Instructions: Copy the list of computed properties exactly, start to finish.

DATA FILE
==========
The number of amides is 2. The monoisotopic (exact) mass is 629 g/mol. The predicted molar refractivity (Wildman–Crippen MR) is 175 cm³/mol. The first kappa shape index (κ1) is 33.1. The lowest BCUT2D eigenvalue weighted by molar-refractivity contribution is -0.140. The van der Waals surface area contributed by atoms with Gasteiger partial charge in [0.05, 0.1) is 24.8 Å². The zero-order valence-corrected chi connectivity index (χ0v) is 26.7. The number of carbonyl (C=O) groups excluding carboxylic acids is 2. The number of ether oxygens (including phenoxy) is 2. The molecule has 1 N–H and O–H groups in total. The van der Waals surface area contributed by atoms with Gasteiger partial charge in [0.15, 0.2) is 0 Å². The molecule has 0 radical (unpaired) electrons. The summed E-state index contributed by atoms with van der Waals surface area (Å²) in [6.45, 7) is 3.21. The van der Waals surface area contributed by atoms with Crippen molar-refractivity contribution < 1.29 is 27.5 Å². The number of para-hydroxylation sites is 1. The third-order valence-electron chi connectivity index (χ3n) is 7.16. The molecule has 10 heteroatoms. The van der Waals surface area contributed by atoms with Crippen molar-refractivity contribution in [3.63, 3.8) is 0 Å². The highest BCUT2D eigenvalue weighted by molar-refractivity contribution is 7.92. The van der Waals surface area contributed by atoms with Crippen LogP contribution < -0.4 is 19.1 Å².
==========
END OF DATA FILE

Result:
The number of amides is 2. The monoisotopic (exact) mass is 629 g/mol. The predicted molar refractivity (Wildman–Crippen MR) is 175 cm³/mol. The first kappa shape index (κ1) is 33.1. The lowest BCUT2D eigenvalue weighted by molar-refractivity contribution is -0.140. The van der Waals surface area contributed by atoms with Gasteiger partial charge in [0.05, 0.1) is 24.8 Å². The zero-order valence-corrected chi connectivity index (χ0v) is 26.7. The number of carbonyl (C=O) groups excluding carboxylic acids is 2. The number of ether oxygens (including phenoxy) is 2. The molecule has 1 N–H and O–H groups in total. The van der Waals surface area contributed by atoms with Gasteiger partial charge in [0.15, 0.2) is 0 Å². The molecule has 0 radical (unpaired) electrons. The summed E-state index contributed by atoms with van der Waals surface area (Å²) in [6.45, 7) is 3.21. The van der Waals surface area contributed by atoms with Crippen molar-refractivity contribution < 1.29 is 27.5 Å². The number of para-hydroxylation sites is 1. The third-order valence-electron chi connectivity index (χ3n) is 7.16. The molecule has 10 heteroatoms. The van der Waals surface area contributed by atoms with Crippen molar-refractivity contribution in [3.63, 3.8) is 0 Å². The highest BCUT2D eigenvalue weighted by molar-refractivity contribution is 7.92. The van der Waals surface area contributed by atoms with Crippen LogP contribution < -0.4 is 19.1 Å².